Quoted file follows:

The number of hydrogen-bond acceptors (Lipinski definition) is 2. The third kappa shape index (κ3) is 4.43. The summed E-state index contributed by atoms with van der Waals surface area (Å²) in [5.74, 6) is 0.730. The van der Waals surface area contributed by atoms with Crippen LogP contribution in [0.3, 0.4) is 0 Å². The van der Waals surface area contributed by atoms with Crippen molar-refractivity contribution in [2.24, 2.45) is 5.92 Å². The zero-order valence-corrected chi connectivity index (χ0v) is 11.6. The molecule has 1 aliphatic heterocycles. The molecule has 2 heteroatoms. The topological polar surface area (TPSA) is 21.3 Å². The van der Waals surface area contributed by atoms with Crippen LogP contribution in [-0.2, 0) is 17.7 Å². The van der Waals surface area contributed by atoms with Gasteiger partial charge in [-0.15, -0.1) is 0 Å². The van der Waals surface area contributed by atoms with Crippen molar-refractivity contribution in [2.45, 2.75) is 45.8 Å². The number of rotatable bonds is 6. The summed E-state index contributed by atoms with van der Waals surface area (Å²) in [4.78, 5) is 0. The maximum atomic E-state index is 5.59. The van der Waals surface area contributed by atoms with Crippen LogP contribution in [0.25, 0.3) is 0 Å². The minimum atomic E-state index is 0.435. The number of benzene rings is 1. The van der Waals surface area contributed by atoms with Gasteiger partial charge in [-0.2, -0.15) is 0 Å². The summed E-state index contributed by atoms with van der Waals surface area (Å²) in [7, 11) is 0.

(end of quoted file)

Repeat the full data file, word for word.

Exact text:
The number of hydrogen-bond acceptors (Lipinski definition) is 2. The third kappa shape index (κ3) is 4.43. The summed E-state index contributed by atoms with van der Waals surface area (Å²) in [5.74, 6) is 0.730. The van der Waals surface area contributed by atoms with Crippen LogP contribution in [0.3, 0.4) is 0 Å². The van der Waals surface area contributed by atoms with Crippen molar-refractivity contribution in [2.24, 2.45) is 5.92 Å². The zero-order valence-corrected chi connectivity index (χ0v) is 11.6. The molecule has 1 aliphatic heterocycles. The molecule has 2 heteroatoms. The topological polar surface area (TPSA) is 21.3 Å². The van der Waals surface area contributed by atoms with Crippen LogP contribution in [-0.2, 0) is 17.7 Å². The van der Waals surface area contributed by atoms with Gasteiger partial charge in [-0.15, -0.1) is 0 Å². The van der Waals surface area contributed by atoms with Crippen molar-refractivity contribution in [2.45, 2.75) is 45.8 Å². The number of rotatable bonds is 6. The summed E-state index contributed by atoms with van der Waals surface area (Å²) in [4.78, 5) is 0. The maximum atomic E-state index is 5.59. The van der Waals surface area contributed by atoms with Crippen LogP contribution in [0.25, 0.3) is 0 Å². The minimum atomic E-state index is 0.435. The number of benzene rings is 1. The van der Waals surface area contributed by atoms with Gasteiger partial charge in [-0.2, -0.15) is 0 Å². The summed E-state index contributed by atoms with van der Waals surface area (Å²) in [7, 11) is 0.